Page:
By Craig Erwin, Ph.D.
“It was the best of times, it was the worst of times…” Thus begins Charles Dickens’ novel, A Tale Of Two Cities. It may seem hard to find any evidence that these are the best of times, given the horrible bloodshed in Ukraine, but there are always reasons for optimism. At the same time tragedy is unfolding in Ukraine, our arch nemesis for the past two years, Covid-19, responsible for so many deaths, appears to be fading.
Professional money managers are holding high amounts of cash. They may think it’s too risky to invest in stocks and bonds because of the war and the risk of a global recession. Although their fears are warranted, perhaps some will be brave enough to buy when the rest of the world is selling. Although it takes great courage to invest when uncertainty and fear run high, that is when the rewards are often greatest.
Baron Rothschild, a famous banker said, “the time to buy is when there’s blood in the streets, even if it is your own.” He lived at a time when wars were common in Europe and investments like stocks and bonds usually tumbled when wars began. Thankfully, wars are less common today, but that doesn’t make the war in Ukraine any less senseless and tragic.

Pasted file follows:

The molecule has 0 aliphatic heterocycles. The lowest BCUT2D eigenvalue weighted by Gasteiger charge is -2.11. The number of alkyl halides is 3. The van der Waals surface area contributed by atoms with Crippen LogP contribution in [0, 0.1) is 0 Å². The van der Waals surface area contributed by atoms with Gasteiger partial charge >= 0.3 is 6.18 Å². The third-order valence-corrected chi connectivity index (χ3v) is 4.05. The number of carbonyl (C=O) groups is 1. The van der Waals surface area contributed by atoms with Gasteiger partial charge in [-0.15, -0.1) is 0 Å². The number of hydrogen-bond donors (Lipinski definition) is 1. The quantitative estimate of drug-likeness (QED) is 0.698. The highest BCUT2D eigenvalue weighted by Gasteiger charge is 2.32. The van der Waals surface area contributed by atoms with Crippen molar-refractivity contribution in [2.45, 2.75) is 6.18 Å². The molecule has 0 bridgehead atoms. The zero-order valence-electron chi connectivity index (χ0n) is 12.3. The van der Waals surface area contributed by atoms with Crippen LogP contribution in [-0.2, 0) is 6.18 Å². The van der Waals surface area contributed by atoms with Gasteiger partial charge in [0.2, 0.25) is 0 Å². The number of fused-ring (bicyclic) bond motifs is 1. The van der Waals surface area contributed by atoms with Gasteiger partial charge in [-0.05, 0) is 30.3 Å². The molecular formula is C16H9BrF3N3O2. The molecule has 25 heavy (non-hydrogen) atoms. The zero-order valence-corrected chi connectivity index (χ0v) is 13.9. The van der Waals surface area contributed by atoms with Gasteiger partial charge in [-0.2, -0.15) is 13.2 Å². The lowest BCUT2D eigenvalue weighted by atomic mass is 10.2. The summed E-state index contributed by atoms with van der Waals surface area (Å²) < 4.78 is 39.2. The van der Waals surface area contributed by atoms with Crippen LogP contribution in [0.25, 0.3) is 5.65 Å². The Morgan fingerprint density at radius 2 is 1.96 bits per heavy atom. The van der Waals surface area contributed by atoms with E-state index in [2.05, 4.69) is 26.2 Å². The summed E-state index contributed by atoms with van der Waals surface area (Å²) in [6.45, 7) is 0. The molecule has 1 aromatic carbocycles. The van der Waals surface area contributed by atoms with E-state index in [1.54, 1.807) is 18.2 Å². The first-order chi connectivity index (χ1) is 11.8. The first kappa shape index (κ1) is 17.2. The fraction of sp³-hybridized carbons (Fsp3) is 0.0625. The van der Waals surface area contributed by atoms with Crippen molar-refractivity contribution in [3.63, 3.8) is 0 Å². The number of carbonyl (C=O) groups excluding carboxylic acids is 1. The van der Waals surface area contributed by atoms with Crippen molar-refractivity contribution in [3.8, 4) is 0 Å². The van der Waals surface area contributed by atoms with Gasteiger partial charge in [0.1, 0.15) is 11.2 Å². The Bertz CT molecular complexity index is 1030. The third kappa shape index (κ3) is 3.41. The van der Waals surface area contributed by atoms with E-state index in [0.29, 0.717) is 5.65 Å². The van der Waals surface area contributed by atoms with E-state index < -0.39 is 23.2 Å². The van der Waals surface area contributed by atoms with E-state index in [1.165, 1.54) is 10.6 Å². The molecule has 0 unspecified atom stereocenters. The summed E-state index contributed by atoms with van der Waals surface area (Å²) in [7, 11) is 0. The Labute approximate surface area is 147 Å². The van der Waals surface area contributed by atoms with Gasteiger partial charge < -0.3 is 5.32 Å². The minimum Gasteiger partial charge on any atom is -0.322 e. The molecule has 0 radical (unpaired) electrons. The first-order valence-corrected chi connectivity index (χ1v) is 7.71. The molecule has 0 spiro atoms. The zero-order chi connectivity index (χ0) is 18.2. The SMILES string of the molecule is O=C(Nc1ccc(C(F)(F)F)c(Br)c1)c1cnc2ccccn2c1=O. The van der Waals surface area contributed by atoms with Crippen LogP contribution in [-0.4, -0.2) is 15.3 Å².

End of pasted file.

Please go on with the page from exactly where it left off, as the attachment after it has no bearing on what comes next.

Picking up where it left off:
For investors, terrible times can offer opportunities, although mustering the courage to take advantage of them is hard. John Templeton, who started the Templeton Growth fund, learned the value of making brave decisions in the darkest hours. Templeton, one of the most successful money managers ever, famously bought every stock on major U.S. stock exchanges trading for less than a dollar a share (including those of bankrupt companies) just after Hitler invaded Poland. At the time, John was 26 years old and lived in a small Tennessee town. He acted because he thought sentiment had reached maximum pessimism. Although his stocks declined further after he bought them, his instincts were good because eventually almost all the stocks he had bought rebounded (even those of bankrupt companies). When he sold in 1944, he had more than quadrupled his money.
It’s easier to muster the courage to buy stocks during a recession than a war, but it still takes courage. During a nasty recession, I met with a representative of the company managing my retirement savings, I asked him where everyone else was investing their money and he told me that everyone had sold their stocks and sought safety; they weren’t taking any risks. I told him that I wanted to do the opposite of everyone else and keep 100% of my money in stocks. He advised me against it, saying it was way too risky, but I knew you couldn’t earn above average returns by following the crowd, so I stubbornly insisted on staying 100% invested in stocks. It was one of the best decisions I’ve ever made.
For more information on risk, investing, and the stock market, click on the following links: